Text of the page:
She loved to play with our dog Ike’s tail and swat at it as he passed by her.

Gracie was a big hit at Preschool Pet Day last fall!

But our favorite thing about Gracie was watching her groom herself on Nature Boy’s freshly-shampooed head. They had a special bond.

For such a small creature, she sure had a big personality!

She was only in our lives for a short time, but those three years were good ones, for all of us. Today we are sad and missing her, but we are also filled with gratitude to have had such a great pet in our lives. The name Gracie is truly befitting for her, as she has gracefully taught us about unconditional love, loss, and the circle of life.

Thank you for keeping us in your thoughts and prayers. This is shaping up to be a pretty difficult week.

With love and fond memories,

PS – We’ll resume our Just the Tip Tuesday Back-to-School for Bloggers series next week. Thanks for your patience and understanding.


  1. What a beautiful, touching story . . . you and your husband are such good parents, helping your children to fully experience and understand the circle of Life. I’m sure you already thought of this, but did you also let their teachers know? We want to be there with extra hugs and conversation; sometimes it’s too difficult for kids to say the sad words out loud. (I’m a middle school teacher ~ best job in the world!)

  2. I’m so sorry! It’s so difficult to lose a pet!! I’ll be thinking of your family in the coming days!

  3. My heart breaks for your and your family, especially your daughter. I cried buckets when I saw the picture of her by the tree. We, too, lost a feline friend at the tender age of two. Eddie was born with a heart defect that went undetected until his heart just basically came apart in his chest. He went from playful kitten to gone in less than 2 hours. I was devastated. Believe me when I say I can totally empathize with what you’re going through. But I know, in my heart, that Eddie and Gracie are chasing the butterflies together in heaven now. XO

  4. I know. Losing a pet is absolutely gut wrenching. She was lucky to have a family who was able to provide good medical care and if she was able to be saved you would have done it. I know this sounds silly now, but at least you know what happened. We lost our dog Maggie years ago and we had already spent over $6,000 trying to save her that we didn’t have any more left for a doggie autopsy. I still wonder what it was…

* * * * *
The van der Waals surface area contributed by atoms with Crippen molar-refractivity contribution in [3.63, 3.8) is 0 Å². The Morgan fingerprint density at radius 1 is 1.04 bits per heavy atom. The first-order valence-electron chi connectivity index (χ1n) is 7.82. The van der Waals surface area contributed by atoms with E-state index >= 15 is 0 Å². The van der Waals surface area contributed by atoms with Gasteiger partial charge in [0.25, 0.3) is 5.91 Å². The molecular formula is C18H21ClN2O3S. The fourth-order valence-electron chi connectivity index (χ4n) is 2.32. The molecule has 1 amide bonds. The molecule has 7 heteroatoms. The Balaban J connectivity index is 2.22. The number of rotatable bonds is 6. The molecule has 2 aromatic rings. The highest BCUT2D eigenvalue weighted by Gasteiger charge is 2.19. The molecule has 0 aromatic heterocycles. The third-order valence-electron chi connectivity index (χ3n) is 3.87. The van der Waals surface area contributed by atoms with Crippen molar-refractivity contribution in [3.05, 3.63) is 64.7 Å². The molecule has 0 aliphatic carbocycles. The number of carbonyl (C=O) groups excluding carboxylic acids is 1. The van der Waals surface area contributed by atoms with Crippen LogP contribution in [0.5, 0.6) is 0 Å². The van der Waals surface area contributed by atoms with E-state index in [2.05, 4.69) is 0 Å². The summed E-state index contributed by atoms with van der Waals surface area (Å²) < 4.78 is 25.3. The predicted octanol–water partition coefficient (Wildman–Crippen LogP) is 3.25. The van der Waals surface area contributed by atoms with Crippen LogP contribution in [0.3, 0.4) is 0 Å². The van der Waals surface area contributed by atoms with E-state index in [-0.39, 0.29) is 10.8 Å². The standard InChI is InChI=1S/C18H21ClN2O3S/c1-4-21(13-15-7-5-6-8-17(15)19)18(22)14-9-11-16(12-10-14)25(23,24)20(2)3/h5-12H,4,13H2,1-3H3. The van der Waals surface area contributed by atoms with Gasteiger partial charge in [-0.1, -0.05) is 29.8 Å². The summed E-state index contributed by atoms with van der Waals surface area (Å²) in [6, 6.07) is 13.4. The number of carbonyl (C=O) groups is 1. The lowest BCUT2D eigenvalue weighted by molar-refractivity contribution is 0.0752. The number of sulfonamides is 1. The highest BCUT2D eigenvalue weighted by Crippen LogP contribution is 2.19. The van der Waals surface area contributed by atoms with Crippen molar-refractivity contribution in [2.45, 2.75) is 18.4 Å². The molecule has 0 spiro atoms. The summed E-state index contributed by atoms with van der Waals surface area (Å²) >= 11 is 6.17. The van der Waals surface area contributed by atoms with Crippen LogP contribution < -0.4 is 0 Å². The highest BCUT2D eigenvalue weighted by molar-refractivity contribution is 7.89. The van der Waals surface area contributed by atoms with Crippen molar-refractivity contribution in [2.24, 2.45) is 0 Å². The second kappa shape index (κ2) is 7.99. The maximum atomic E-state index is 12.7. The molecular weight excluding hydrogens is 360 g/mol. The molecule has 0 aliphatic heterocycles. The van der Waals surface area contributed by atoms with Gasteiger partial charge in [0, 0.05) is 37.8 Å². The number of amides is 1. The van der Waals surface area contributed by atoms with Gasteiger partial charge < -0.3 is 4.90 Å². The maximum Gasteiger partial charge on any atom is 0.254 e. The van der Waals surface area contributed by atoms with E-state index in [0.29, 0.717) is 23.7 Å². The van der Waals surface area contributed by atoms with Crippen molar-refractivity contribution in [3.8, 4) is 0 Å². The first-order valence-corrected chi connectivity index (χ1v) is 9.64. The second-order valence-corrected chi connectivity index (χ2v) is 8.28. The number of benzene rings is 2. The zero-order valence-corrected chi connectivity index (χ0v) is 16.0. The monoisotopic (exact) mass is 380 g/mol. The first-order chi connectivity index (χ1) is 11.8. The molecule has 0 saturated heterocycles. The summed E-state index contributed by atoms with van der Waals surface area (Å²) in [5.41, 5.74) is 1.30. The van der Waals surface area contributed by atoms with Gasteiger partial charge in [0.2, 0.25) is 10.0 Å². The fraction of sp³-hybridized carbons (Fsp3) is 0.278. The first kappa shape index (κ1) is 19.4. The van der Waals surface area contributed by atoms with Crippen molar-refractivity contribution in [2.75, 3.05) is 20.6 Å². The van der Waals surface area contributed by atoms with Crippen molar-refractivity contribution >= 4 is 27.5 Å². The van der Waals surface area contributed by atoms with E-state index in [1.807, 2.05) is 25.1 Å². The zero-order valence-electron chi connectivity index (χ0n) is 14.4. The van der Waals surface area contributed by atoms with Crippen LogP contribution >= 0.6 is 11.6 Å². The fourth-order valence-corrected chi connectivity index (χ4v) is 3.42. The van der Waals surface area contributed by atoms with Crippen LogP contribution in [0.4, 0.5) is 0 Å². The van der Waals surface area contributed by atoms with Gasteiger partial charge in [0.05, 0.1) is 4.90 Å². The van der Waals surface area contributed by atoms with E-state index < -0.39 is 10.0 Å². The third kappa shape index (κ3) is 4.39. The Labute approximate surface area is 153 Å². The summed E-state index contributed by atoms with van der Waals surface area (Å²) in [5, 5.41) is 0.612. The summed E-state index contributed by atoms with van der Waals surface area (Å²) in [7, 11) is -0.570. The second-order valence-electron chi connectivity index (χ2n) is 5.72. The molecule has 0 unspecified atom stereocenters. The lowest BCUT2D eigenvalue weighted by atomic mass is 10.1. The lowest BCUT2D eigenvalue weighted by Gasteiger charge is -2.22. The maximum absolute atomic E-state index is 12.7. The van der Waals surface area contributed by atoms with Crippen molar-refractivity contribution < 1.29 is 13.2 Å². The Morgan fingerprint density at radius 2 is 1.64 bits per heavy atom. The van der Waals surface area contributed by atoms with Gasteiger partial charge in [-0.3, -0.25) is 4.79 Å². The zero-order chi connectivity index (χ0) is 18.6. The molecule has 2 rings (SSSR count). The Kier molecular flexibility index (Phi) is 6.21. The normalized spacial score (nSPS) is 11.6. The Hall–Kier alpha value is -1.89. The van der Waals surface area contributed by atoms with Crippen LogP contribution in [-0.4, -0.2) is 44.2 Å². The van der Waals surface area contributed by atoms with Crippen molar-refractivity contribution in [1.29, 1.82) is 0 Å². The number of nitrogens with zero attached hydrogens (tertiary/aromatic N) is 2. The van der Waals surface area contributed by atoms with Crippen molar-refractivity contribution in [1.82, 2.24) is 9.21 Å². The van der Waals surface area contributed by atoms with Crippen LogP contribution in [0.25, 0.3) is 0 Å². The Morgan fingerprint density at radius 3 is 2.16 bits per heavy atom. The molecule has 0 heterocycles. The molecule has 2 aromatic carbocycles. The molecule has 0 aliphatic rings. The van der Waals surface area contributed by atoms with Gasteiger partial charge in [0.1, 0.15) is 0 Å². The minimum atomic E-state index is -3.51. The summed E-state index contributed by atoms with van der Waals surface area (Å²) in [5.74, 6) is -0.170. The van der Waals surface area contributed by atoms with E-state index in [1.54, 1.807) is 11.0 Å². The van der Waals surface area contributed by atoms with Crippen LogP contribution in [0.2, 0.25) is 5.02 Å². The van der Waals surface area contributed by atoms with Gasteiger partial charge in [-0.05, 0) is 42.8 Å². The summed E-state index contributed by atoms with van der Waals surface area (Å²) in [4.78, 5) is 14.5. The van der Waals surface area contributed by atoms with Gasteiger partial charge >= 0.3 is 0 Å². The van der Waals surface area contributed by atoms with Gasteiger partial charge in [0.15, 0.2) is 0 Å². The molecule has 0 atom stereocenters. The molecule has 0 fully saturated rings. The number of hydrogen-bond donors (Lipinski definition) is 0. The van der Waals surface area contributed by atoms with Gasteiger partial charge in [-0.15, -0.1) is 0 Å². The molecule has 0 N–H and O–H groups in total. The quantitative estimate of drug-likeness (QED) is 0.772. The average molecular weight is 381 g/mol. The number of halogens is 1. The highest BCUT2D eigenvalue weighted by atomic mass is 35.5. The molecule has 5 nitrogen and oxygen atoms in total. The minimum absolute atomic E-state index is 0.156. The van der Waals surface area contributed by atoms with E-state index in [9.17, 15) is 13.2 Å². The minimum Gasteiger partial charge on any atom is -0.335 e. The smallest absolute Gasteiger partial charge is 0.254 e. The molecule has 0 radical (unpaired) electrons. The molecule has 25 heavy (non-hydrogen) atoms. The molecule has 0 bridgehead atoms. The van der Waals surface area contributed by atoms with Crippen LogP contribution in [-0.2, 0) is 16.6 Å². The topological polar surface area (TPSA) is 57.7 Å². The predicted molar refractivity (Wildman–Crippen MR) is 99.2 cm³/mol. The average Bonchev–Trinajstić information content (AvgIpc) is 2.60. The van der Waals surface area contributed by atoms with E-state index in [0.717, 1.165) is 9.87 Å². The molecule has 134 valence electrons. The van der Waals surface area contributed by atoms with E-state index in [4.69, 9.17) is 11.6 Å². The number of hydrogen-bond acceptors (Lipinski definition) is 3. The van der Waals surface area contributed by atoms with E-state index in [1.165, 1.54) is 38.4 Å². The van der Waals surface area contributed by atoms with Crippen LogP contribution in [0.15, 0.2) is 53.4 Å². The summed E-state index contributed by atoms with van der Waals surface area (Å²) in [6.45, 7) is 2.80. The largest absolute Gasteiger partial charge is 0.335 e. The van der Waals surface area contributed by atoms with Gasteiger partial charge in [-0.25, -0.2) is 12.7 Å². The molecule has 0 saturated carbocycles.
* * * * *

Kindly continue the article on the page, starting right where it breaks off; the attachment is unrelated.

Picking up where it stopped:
5. We have a sweet sweet kitty too. And I dread the day he leaves us, whether it be this year, or in 10 years. My children have not really experienced death of anyone/thing close to them yet [knock on wood] and it gives me a knot in the stomach to think about the lessons they have yet to learn, and the pain from which I cannot save them. <3 You and your family have my sympathies and prayers. <3

  6. Oh.

    I’m so sorry.

    This is the truth: my IRL BFF’s kitty, Runty, just died from this very same thing last week Tuesday.

    She had him for 18 years.

    She cried so hard and I didn’t know what to do.

    So I brought her flowers and lemon cake.

    But, really, Runty has been there for her for 18 years.

    It breaks my heart.

    I’m so very sorry, Leslie. Please, let your kids know how many people are so very sorry.

  7. It’s so hard to let them go. I’m so sorry for your loss.

  8. I’ve lost two beloved dogs (one when I was exactly the same age as Mini-Me…I think I even asked my mother the same question) and it’s always so tough. They are family member, no matter what anyone says. It’s especially unfair when they’re young like your kitty. Crying as I read this. Peace to you and your family.

    • Thank you Rachael. We sure do miss her. I still expect to see her some mornings when I wake up and am always disappointed when she’s not there. She was so special though and will always have a special place in our heart. Thanks for the peace and sympathy. XO